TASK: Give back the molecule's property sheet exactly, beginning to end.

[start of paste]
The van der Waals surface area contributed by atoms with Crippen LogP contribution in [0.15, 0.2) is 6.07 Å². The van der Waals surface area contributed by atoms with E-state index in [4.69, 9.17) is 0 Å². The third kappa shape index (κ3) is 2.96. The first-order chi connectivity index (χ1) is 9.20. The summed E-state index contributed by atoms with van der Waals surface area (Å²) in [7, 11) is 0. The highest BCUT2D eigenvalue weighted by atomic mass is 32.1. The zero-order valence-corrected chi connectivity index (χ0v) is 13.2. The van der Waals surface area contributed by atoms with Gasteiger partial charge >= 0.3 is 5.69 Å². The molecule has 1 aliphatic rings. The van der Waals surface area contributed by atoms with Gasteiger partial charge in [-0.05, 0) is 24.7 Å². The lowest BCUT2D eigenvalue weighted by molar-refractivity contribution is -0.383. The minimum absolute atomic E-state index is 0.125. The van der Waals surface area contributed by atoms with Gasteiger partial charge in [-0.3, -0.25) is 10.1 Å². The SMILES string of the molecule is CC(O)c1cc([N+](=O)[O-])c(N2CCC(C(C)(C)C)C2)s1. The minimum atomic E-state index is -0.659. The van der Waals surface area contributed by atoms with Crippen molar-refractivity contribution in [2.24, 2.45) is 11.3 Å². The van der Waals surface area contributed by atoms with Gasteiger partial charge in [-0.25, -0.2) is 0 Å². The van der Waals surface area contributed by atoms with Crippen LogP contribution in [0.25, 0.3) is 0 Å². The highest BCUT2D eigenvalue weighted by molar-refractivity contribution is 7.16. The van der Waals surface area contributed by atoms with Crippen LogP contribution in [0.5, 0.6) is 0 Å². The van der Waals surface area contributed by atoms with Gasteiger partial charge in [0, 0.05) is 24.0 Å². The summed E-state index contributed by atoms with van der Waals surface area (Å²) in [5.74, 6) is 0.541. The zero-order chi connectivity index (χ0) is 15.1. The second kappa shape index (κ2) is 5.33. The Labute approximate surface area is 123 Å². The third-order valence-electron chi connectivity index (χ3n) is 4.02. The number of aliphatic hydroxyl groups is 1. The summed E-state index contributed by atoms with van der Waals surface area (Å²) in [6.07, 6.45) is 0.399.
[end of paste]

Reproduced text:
The van der Waals surface area contributed by atoms with Crippen LogP contribution in [0.15, 0.2) is 6.07 Å². The van der Waals surface area contributed by atoms with E-state index in [4.69, 9.17) is 0 Å². The third kappa shape index (κ3) is 2.96. The first-order chi connectivity index (χ1) is 9.20. The summed E-state index contributed by atoms with van der Waals surface area (Å²) in [7, 11) is 0. The highest BCUT2D eigenvalue weighted by atomic mass is 32.1. The zero-order valence-corrected chi connectivity index (χ0v) is 13.2. The van der Waals surface area contributed by atoms with Gasteiger partial charge >= 0.3 is 5.69 Å². The molecule has 1 aliphatic rings. The van der Waals surface area contributed by atoms with Gasteiger partial charge in [-0.05, 0) is 24.7 Å². The lowest BCUT2D eigenvalue weighted by molar-refractivity contribution is -0.383. The minimum absolute atomic E-state index is 0.125. The van der Waals surface area contributed by atoms with Gasteiger partial charge in [-0.3, -0.25) is 10.1 Å². The SMILES string of the molecule is CC(O)c1cc([N+](=O)[O-])c(N2CCC(C(C)(C)C)C2)s1. The minimum atomic E-state index is -0.659. The van der Waals surface area contributed by atoms with Crippen molar-refractivity contribution in [2.24, 2.45) is 11.3 Å². The van der Waals surface area contributed by atoms with Gasteiger partial charge in [-0.25, -0.2) is 0 Å². The van der Waals surface area contributed by atoms with Crippen LogP contribution in [0.25, 0.3) is 0 Å². The highest BCUT2D eigenvalue weighted by molar-refractivity contribution is 7.16. The van der Waals surface area contributed by atoms with Crippen LogP contribution in [0.5, 0.6) is 0 Å². The van der Waals surface area contributed by atoms with Gasteiger partial charge in [0, 0.05) is 24.0 Å². The summed E-state index contributed by atoms with van der Waals surface area (Å²) in [5.74, 6) is 0.541. The zero-order chi connectivity index (χ0) is 15.1. The second kappa shape index (κ2) is 5.33. The Labute approximate surface area is 123 Å². The third-order valence-electron chi connectivity index (χ3n) is 4.02. The number of aliphatic hydroxyl groups is 1. The summed E-state index contributed by atoms with van der Waals surface area (Å²) in [6.07, 6.45) is 0.399.